When I recently decided to step down from leading Blackstone Valley Prep, an organization I cofounded and helped develop over 13 years, I was flooded with emotion. BVP is a highly acclaimed and intentionally diverse K–12 public charter-school network in Rhode Island that serves more than 2,200 students. To help process my thoughts and feelings about leaving, I turned to journaling, which helped shape an open letter to my school community.
Many people reached out to me about this letter and my upcoming departure. Several of them asked me to expand on a particular paragraph—my musings on mission:
Mission is everything. BVP needs to better articulate its mission to ensure that families know what they are signing up for and that BVP is delivering on the promise of that mission. BVP’s current mission is focused on college success, in large part because of a founding belief that college readiness is truly a path to accessing the American dream. Many people in the BVP community, however, want something else entirely. While that may be perfectly fine, BVP’s efforts should be to either find them a school that offers what it is that they are actually seeking, or BVP should revisit its mission and reinvent itself accordingly.
The importance of articulating a clear and ambitious mission seems obvious. Mission statements set the foundation for strategic plans and help guide the work of the staff. In a healthy organization, every employee should be able to look at their daily work and know that their time was spent in direct support of the mission.
The mission at Blackstone Valley Prep has been the same since 2010: to prepare every scholar for success in college and the world beyond. Each year since, I have led professional-development workshops with incoming staff where we reflect deeply on our mission statement. We discuss the words and phrases that resonate the most and the elements that might ring hollow to some. By the end of the session, everyone is expected to be able to recite the mission and be ready to explain it in their own words.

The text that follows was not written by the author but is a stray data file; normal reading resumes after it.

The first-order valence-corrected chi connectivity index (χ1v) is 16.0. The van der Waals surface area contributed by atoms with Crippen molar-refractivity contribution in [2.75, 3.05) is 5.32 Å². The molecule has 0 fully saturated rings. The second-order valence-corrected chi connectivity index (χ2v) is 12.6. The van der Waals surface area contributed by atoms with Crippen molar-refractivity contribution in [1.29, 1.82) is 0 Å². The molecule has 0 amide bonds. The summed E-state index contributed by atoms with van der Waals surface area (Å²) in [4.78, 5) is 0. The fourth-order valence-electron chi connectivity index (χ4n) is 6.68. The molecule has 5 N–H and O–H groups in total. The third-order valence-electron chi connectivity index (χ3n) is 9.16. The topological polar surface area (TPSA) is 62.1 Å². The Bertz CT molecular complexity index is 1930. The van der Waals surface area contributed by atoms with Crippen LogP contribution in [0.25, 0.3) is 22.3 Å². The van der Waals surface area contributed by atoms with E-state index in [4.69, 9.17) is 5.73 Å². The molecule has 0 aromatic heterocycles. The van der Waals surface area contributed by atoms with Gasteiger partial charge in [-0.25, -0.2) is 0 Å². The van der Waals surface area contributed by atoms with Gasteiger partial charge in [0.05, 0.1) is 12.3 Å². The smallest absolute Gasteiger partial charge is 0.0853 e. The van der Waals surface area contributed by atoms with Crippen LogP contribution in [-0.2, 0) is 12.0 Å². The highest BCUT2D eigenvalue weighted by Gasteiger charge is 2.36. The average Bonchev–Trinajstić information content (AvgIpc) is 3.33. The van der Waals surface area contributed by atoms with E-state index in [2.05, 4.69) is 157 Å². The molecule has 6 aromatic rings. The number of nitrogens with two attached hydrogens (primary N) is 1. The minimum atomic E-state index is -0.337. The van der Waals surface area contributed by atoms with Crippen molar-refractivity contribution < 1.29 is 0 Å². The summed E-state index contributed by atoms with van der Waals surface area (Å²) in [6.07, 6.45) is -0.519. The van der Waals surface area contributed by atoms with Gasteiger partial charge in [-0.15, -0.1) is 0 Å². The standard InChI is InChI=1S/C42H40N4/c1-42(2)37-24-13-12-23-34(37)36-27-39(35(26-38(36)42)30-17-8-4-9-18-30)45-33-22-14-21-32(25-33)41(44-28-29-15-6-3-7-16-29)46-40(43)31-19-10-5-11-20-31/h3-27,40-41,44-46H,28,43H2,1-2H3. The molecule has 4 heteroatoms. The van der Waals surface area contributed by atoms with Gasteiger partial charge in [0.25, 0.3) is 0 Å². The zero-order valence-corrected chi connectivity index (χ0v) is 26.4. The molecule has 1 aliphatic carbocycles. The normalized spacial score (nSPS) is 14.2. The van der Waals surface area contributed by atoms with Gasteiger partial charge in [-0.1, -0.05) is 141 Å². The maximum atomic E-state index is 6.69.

Over the years, every word in our mission statement has been affirmed by some and challenged by others. I have observed that the most celebrated word has been “every,” while the most polarizing word has been “college.”
I understand both sentiments. “Every” epitomizes aspiration. The idea that a school would aim to serve “almost every” or just “some” students is the antithesis of what we, as educators, are called to do. I cannot imagine walking into a classroom and celebrating a teacher who was doing an excellent job with “most” of the students while ignoring others. Even so, “every” has its detractors. Should every school seek to excel at teaching every field of study? Is every school equipped to serve every type of learner? If one school does not have the expertise or resources to serve a certain population, but another school nearby has both, why not match the learner with the better-equipped school? Are these not the very reasons that different types of schools exist? (Think Career and Technical Education schools or those that specialize in serving students with severe disabilities.)